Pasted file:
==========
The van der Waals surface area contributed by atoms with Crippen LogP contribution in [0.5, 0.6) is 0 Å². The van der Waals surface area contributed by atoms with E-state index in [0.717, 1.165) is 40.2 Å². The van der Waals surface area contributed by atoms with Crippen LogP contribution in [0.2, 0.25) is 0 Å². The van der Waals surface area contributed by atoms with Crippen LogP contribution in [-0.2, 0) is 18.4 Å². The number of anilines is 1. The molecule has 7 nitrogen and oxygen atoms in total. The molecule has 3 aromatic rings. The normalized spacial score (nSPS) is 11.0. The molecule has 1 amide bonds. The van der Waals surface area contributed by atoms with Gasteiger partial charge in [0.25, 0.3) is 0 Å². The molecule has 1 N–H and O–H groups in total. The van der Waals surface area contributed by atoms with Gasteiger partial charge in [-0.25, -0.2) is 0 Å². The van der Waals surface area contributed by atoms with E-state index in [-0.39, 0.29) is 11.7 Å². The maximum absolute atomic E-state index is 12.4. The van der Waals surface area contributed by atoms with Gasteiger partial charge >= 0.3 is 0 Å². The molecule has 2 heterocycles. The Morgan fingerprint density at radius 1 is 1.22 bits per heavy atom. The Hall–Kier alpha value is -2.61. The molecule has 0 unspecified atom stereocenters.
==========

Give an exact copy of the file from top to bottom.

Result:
The van der Waals surface area contributed by atoms with Crippen LogP contribution in [0.5, 0.6) is 0 Å². The van der Waals surface area contributed by atoms with E-state index in [0.717, 1.165) is 40.2 Å². The van der Waals surface area contributed by atoms with Crippen LogP contribution in [0.2, 0.25) is 0 Å². The van der Waals surface area contributed by atoms with Crippen LogP contribution in [-0.2, 0) is 18.4 Å². The number of anilines is 1. The molecule has 7 nitrogen and oxygen atoms in total. The molecule has 3 aromatic rings. The normalized spacial score (nSPS) is 11.0. The molecule has 1 amide bonds. The van der Waals surface area contributed by atoms with Gasteiger partial charge in [0.25, 0.3) is 0 Å². The molecule has 1 N–H and O–H groups in total. The van der Waals surface area contributed by atoms with Gasteiger partial charge in [-0.25, -0.2) is 0 Å². The van der Waals surface area contributed by atoms with E-state index in [-0.39, 0.29) is 11.7 Å². The maximum absolute atomic E-state index is 12.4. The van der Waals surface area contributed by atoms with Gasteiger partial charge >= 0.3 is 0 Å². The molecule has 2 heterocycles. The Morgan fingerprint density at radius 1 is 1.22 bits per heavy atom. The Hall–Kier alpha value is -2.61. The molecule has 0 unspecified atom stereocenters.